Of course, we also know that at least one self-driving car was involved in a crash when allegedly under manual control.
Naturally, we would expect these cars to be crash free or they should have been removed from traffic. Google stated that the product team has been "encouraged by this progress, but there’s still a long road ahead." Chris Urmson, in charge of driverless car engineering added: "To provide the best experience we can, we’ll need to master snow-covered roadways, interpret temporary construction signals and handle other tricky situations that many drivers encounter. As a next step, members of the self-driving car team will soon start using the cars solo (rather than in pairs), for things like commuting to work."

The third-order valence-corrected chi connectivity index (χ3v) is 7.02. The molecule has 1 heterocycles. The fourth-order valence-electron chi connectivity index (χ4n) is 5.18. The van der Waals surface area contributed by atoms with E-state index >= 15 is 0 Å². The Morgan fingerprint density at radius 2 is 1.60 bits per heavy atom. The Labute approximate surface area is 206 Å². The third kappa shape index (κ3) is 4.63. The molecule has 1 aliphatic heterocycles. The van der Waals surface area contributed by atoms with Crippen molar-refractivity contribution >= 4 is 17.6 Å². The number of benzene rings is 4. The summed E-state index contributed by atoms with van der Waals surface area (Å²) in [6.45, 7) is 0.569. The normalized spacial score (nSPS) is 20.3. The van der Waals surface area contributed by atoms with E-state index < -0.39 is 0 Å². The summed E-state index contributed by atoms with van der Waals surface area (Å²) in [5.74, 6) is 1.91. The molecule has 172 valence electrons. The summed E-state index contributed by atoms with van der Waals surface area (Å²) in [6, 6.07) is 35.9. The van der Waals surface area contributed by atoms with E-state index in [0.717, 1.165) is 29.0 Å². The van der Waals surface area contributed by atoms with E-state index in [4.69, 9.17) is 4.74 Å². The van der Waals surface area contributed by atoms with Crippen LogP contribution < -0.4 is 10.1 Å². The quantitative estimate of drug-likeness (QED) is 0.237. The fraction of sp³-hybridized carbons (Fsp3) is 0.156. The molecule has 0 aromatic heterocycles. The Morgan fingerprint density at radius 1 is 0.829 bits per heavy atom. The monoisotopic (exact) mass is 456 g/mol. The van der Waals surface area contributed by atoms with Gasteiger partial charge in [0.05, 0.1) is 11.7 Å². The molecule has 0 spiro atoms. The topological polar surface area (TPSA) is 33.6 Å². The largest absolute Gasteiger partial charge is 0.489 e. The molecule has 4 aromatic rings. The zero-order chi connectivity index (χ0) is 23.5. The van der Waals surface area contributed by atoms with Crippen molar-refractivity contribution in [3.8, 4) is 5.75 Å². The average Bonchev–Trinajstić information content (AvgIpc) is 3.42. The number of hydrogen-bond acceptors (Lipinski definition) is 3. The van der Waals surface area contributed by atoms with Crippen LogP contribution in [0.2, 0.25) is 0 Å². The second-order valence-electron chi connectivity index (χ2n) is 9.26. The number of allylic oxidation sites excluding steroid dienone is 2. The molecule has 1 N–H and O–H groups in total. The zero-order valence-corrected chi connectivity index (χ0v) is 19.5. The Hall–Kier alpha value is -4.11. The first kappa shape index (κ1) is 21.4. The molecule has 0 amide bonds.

In addition to the current Prius vehicles. Google has recently added a Lexus RX450h SUV to its fleet. The car is supposed to take the technology on "different terrain", even if it is somewhat clear the Lexus RX is not exactly the vehicle that you will voluntarily take on terrain other than streets. Perhaps the Google crew was simply tired of the Prius?
In case you are interested, the National Highway Traffic Safety Administration said that there are 2.5 property damage accidents for every 1 million highway miles that are (manually) travelled. There was no information on accident rates on all U.S. streets.